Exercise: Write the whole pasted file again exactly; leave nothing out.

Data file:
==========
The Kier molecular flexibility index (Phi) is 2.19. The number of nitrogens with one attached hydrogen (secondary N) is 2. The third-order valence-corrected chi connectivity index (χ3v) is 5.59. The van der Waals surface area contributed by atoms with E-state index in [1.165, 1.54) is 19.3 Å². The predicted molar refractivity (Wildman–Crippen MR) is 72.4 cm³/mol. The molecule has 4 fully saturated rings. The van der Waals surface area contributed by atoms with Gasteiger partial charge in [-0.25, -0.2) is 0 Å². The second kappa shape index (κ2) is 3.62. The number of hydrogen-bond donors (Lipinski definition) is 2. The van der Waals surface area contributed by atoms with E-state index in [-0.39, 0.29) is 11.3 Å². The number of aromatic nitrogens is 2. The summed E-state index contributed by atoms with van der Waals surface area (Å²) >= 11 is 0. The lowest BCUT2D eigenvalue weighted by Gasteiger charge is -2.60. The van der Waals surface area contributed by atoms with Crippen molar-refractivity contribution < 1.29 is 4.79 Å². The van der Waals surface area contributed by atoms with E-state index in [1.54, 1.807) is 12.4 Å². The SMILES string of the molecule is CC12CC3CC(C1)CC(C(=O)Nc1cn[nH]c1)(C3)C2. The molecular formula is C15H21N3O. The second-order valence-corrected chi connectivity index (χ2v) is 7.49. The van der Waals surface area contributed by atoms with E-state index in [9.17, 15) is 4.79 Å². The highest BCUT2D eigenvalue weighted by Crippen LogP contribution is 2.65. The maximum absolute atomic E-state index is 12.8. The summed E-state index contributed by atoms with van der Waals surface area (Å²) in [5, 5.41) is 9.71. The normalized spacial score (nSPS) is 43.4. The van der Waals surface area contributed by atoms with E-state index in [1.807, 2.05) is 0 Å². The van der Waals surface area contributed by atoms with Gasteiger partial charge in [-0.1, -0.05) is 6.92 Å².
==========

The Kier molecular flexibility index (Phi) is 2.19. The number of nitrogens with one attached hydrogen (secondary N) is 2. The third-order valence-corrected chi connectivity index (χ3v) is 5.59. The van der Waals surface area contributed by atoms with E-state index in [1.165, 1.54) is 19.3 Å². The predicted molar refractivity (Wildman–Crippen MR) is 72.4 cm³/mol. The molecule has 4 fully saturated rings. The van der Waals surface area contributed by atoms with Gasteiger partial charge in [-0.25, -0.2) is 0 Å². The second kappa shape index (κ2) is 3.62. The number of hydrogen-bond donors (Lipinski definition) is 2. The van der Waals surface area contributed by atoms with E-state index in [-0.39, 0.29) is 11.3 Å². The number of aromatic nitrogens is 2. The summed E-state index contributed by atoms with van der Waals surface area (Å²) >= 11 is 0. The lowest BCUT2D eigenvalue weighted by Gasteiger charge is -2.60. The van der Waals surface area contributed by atoms with Crippen molar-refractivity contribution < 1.29 is 4.79 Å². The van der Waals surface area contributed by atoms with E-state index in [1.54, 1.807) is 12.4 Å². The SMILES string of the molecule is CC12CC3CC(C1)CC(C(=O)Nc1cn[nH]c1)(C3)C2. The molecular formula is C15H21N3O. The second-order valence-corrected chi connectivity index (χ2v) is 7.49. The van der Waals surface area contributed by atoms with E-state index in [9.17, 15) is 4.79 Å². The highest BCUT2D eigenvalue weighted by Crippen LogP contribution is 2.65. The maximum absolute atomic E-state index is 12.8. The summed E-state index contributed by atoms with van der Waals surface area (Å²) in [5, 5.41) is 9.71. The normalized spacial score (nSPS) is 43.4. The van der Waals surface area contributed by atoms with E-state index in [1.807, 2.05) is 0 Å². The van der Waals surface area contributed by atoms with Gasteiger partial charge in [-0.1, -0.05) is 6.92 Å².